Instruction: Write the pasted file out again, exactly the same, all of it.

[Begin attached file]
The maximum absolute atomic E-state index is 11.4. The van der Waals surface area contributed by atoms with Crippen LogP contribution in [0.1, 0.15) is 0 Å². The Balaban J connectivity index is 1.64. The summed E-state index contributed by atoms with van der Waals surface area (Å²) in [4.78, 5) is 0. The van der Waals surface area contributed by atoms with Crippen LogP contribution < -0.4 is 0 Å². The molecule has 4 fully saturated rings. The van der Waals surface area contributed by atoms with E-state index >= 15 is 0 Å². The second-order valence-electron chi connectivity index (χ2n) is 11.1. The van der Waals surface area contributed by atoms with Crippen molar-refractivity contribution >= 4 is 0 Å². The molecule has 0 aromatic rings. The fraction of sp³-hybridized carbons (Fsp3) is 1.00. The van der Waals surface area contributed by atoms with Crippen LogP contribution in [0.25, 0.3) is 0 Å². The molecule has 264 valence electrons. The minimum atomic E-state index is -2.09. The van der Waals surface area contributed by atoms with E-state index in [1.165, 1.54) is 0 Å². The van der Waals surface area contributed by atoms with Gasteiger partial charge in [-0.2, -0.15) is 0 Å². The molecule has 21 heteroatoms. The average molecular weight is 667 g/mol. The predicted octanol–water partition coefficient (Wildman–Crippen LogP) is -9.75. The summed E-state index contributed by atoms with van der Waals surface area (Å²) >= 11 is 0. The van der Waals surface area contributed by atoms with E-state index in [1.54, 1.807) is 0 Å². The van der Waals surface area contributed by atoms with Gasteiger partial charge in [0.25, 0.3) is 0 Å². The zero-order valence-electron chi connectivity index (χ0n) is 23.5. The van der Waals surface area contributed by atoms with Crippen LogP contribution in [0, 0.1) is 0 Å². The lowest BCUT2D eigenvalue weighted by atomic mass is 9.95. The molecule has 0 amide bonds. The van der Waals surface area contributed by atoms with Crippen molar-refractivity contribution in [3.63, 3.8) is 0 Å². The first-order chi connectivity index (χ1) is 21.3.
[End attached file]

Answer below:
The maximum absolute atomic E-state index is 11.4. The van der Waals surface area contributed by atoms with Crippen LogP contribution in [0.1, 0.15) is 0 Å². The Balaban J connectivity index is 1.64. The summed E-state index contributed by atoms with van der Waals surface area (Å²) in [4.78, 5) is 0. The van der Waals surface area contributed by atoms with Crippen LogP contribution < -0.4 is 0 Å². The molecule has 4 fully saturated rings. The van der Waals surface area contributed by atoms with E-state index >= 15 is 0 Å². The second-order valence-electron chi connectivity index (χ2n) is 11.1. The van der Waals surface area contributed by atoms with Crippen molar-refractivity contribution >= 4 is 0 Å². The molecule has 0 aromatic rings. The fraction of sp³-hybridized carbons (Fsp3) is 1.00. The van der Waals surface area contributed by atoms with Crippen LogP contribution in [0.25, 0.3) is 0 Å². The molecule has 264 valence electrons. The minimum atomic E-state index is -2.09. The van der Waals surface area contributed by atoms with E-state index in [1.165, 1.54) is 0 Å². The van der Waals surface area contributed by atoms with Gasteiger partial charge in [-0.2, -0.15) is 0 Å². The molecule has 21 heteroatoms. The average molecular weight is 667 g/mol. The predicted octanol–water partition coefficient (Wildman–Crippen LogP) is -9.75. The summed E-state index contributed by atoms with van der Waals surface area (Å²) >= 11 is 0. The van der Waals surface area contributed by atoms with E-state index in [1.54, 1.807) is 0 Å². The van der Waals surface area contributed by atoms with Gasteiger partial charge in [0.25, 0.3) is 0 Å². The zero-order valence-electron chi connectivity index (χ0n) is 23.5. The van der Waals surface area contributed by atoms with Crippen LogP contribution in [0, 0.1) is 0 Å². The lowest BCUT2D eigenvalue weighted by atomic mass is 9.95. The molecule has 0 amide bonds. The van der Waals surface area contributed by atoms with Crippen molar-refractivity contribution in [3.63, 3.8) is 0 Å². The first-order chi connectivity index (χ1) is 21.3.